Almost a quarter (24%) of physicians reported that CHIP decreased the number of such referrals, 7% reported increased referrals, and 69% gave intermediate responses. This also varied by state: 15% of physicians in Minnesota reported decreased referrals attributed to CHIP compared with 35% of physicians in Pennsylvania (P = 0.003). In Pennsylvania, 27% of physicians reported that the "first dollar" law decreased the number of referrals, 10% reported increased referrals, and 63% gave intermediate responses.
Few physicians (12%) thought that the reimbursement by traditional Medicaid for the vaccine administration fee was adequate; 51% thought it was inadequate, and 37% gave intermediate answers. Perceptions of the adequacy of this administration fee did not vary by state. Even fewer physicians (10%) felt that the monthly capitation rate from Medicaid HMOs was adequate; over half (56%) rated it as very inadequate, and over a third (34%) gave intermediate responses. Adequacy of the monthly capitation rate from Medicaid HMOs did vary by state with more Pennsylvania physicians reporting that it was inadequate than Minnesota physicians (69% vs. 45%, P = 0.005). Neither the perceived adequacy of the Medicaid vaccine administration fee nor the adequacy of the monthly capitation rate was related to the likelihood of referral of a Medicaid-insured child.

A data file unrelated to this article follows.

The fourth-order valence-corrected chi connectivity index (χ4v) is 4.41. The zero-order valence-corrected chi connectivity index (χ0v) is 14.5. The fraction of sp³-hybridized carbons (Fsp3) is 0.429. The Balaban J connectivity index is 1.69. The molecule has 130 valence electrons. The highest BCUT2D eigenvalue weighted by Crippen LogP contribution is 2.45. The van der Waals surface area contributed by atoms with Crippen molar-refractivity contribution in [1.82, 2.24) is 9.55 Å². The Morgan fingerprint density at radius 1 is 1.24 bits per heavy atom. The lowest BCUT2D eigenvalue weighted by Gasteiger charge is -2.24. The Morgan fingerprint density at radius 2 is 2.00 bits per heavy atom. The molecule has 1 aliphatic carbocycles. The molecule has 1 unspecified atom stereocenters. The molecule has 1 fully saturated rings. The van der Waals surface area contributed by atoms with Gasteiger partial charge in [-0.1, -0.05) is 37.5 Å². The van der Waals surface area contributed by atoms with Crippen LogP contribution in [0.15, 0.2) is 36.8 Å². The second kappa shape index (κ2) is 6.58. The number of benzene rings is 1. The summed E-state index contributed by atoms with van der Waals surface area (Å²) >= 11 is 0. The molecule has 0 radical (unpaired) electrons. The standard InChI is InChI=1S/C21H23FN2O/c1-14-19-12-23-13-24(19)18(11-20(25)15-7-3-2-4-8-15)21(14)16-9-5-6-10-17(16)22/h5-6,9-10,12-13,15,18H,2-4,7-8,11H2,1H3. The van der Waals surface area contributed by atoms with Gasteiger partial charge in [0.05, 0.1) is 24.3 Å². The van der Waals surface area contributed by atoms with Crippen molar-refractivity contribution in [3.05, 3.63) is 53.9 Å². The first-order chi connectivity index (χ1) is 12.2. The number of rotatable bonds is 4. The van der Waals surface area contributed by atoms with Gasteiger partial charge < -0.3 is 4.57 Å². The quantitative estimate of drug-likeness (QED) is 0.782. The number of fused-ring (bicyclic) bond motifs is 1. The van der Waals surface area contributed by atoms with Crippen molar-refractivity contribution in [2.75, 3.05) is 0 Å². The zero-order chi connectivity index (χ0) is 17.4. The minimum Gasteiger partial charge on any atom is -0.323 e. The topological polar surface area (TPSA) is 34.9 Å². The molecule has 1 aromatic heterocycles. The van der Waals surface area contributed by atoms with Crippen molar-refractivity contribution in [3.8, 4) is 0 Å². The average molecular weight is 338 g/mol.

Historical comparisons of out-referral before and after VFC
Comparisons of physician likelihood to out-refer using data from the surveys conducted before VFC and after VFC implementation revealed a significant drop in the likelihood to out-refer. Physician likelihood to refer an uninsured child for vaccination, measured on a scale of 0 to 10 points where 10 is very likely, decreased by a mean difference of 1.9 points (P < 0.001) from pre- to post-VFC. The likelihood to refer a Medicaid-insured child decreased by a mean of 1.2 points (P = 0.001). For an insured child, there was mean decrease of 0.7 (P = 0.01). When these data are stratified by state, there was a decrease in the likelihood of MN physicians to refer a Medicaid insured child by a mean difference of 0.7 points (P = 0.05). Among PA physicians, we found a decrease in their likelihood of referring an uninsured child for vaccination by 3.8 points (P < 0.001) and a decrease in their likelihood of out-referrals for Medicaid insured children by 2.5 points (P < 0.001).